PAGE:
Some say ‘burden’. Others say ‘opportunity’. Here are three areas where telehealth can grow.
Prior to The COVID outbreak of 2019/2020, lack of awareness was a major concern for telehealth. Well, all that has changed; a survey of 2,000 Americans conducted by Sykes in late March 2020 showed that:
- 73% of Americans would consider using telehealth for COVID screening.
- 60% knew if their provider offered telehealth services.
- Only 3% would not consider a telehealth appointment.
However, key concerns around telehealth also emerged in the survey:
- 36% preferred to meet in-person.
- 41% were unsure of the quality of care they’d receive.
- 12% were uncomfortable sharing health information virtually.
- 9% doubted they had enough Internet connectivity for an appointment.
- 9% did not want to install any new apps.
From a patient’s perspective, telehealth has some work to do before it’s a trusted solution. Let’s consider what opportunities – or burdens – telehealth providers need to address.
3 key telehealth burdens – and opportunities
Behind every challenge is a solution, if companies are willing to put in the work. Yes, regulatory and insurance issues need to be unraveled, but these won’t matter if patients aren’t using telehealth solutions. So, let’s take a high-level look at three things telehealth providers can address to increase patient adoption:
Burden: Quality of care concerns
Opportunity: Build trust
Unless you’re chatting with your trusted family physician or another known provider, there’s a faceless aspect to telemedicine that understandably puts people off. However, there are many ways to build trust into the telehealth experience:
- Acknowledge the patient’s concern and right to know.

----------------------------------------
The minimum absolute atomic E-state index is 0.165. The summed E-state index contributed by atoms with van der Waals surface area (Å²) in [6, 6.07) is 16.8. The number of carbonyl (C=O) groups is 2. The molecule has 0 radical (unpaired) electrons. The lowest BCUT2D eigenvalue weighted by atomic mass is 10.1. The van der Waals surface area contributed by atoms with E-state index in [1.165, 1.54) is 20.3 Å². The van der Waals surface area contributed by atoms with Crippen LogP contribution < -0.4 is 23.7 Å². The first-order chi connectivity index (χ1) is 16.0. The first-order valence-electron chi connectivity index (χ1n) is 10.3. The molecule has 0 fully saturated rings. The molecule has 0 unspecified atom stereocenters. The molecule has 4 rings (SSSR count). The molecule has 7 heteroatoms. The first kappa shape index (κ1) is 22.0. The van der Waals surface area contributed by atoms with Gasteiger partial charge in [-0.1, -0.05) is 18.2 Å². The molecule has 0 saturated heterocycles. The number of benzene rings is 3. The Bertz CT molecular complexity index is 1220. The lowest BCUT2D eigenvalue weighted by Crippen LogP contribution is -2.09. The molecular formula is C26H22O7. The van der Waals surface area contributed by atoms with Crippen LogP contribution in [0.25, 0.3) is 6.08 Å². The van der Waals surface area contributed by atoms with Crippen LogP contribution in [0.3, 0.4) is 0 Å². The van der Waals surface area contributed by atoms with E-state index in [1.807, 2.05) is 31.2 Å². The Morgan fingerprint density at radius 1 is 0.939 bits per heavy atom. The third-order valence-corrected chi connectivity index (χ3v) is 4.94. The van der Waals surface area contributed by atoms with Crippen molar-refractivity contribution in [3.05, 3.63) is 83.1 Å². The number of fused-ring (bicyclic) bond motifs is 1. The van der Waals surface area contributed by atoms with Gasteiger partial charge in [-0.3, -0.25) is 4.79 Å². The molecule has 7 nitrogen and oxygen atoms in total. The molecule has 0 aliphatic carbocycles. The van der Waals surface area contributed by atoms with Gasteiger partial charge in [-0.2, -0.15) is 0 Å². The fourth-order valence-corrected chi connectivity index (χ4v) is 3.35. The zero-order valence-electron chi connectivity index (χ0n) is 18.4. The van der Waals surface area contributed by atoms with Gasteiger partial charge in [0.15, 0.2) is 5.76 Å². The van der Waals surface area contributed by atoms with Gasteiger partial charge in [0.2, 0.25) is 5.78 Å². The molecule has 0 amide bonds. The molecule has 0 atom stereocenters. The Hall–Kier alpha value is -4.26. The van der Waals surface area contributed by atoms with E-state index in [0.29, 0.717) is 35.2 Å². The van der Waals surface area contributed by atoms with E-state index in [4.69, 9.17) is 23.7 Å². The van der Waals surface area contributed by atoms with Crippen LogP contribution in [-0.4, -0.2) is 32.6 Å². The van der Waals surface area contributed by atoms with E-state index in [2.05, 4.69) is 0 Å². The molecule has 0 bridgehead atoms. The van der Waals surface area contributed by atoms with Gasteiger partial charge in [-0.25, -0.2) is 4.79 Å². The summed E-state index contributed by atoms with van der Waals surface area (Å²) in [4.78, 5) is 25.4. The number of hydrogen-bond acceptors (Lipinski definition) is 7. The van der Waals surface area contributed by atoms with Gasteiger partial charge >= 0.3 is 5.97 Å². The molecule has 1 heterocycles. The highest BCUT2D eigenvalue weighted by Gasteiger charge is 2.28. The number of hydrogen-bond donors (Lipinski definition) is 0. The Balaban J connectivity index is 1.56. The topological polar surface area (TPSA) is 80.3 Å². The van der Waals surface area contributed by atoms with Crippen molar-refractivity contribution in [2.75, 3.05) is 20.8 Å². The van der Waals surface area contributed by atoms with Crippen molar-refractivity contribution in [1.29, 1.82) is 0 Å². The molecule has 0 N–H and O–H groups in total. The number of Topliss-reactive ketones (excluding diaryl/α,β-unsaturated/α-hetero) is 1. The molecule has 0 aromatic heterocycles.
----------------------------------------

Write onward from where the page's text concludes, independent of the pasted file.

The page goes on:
- Ensure the provider is licensed to practice in the patient’s area.
- Share information about the provider’s credentials (e.g. a board-certified dermatologist) and experience.
- Explain how diagnosis over distance works, including the use of any connected devices.
- Detail how their medical information is used and secured.
Burden: Usability / internet issues
Opportunity: Patient-oriented design
Reliable Internet is still a problem in the 21st century, especially in rural areas. A dropped connection in the middle of a virtual doctor visit is intensely stressful; it’s not surprising that people with slow Internet speeds hesitate to use virtual care. While providers can’t do much to increase their patients’ Internet speeds or mobile signal strength, they can have developers optimize telehealth offerings to use as little bandwidth as possible. They can also ensure that there’s more than enough bandwidth at their location to handle multiple remote visits at one time.
The other side of this picture is usability: people don’t want to spend a lot of time learning new apps or software just to talk to a doctor. To overcome this reluctance, make everything as simple as possible: employ patient-centric user design in your telehealth offering and explain how to download, install, and log into any necessary apps.
No one likes the thought of their personal information winging through the unsecured ether of the Internet. While it’s true that the U.S. government has relaxed protocol on some information sharing (like allowing providers to use Zoom for virtual appointments), there’s by no means a free-for-all on medical records. To ally patient fears, be very clear on who will access their visit information and why. Explain how information is stored and encrypted; many mainstream telehealth providers are already HIPAA compliant, so their patients’ information is probably safer than they realize.
Telehealth’s popularity will certainly outlive the COVID-19 epidemic. It won’t fully replace traditional healthcare, but it will compliment it. That’s why investing in telehealth now will pay dividends in the future.
This post has been sponsored by Star
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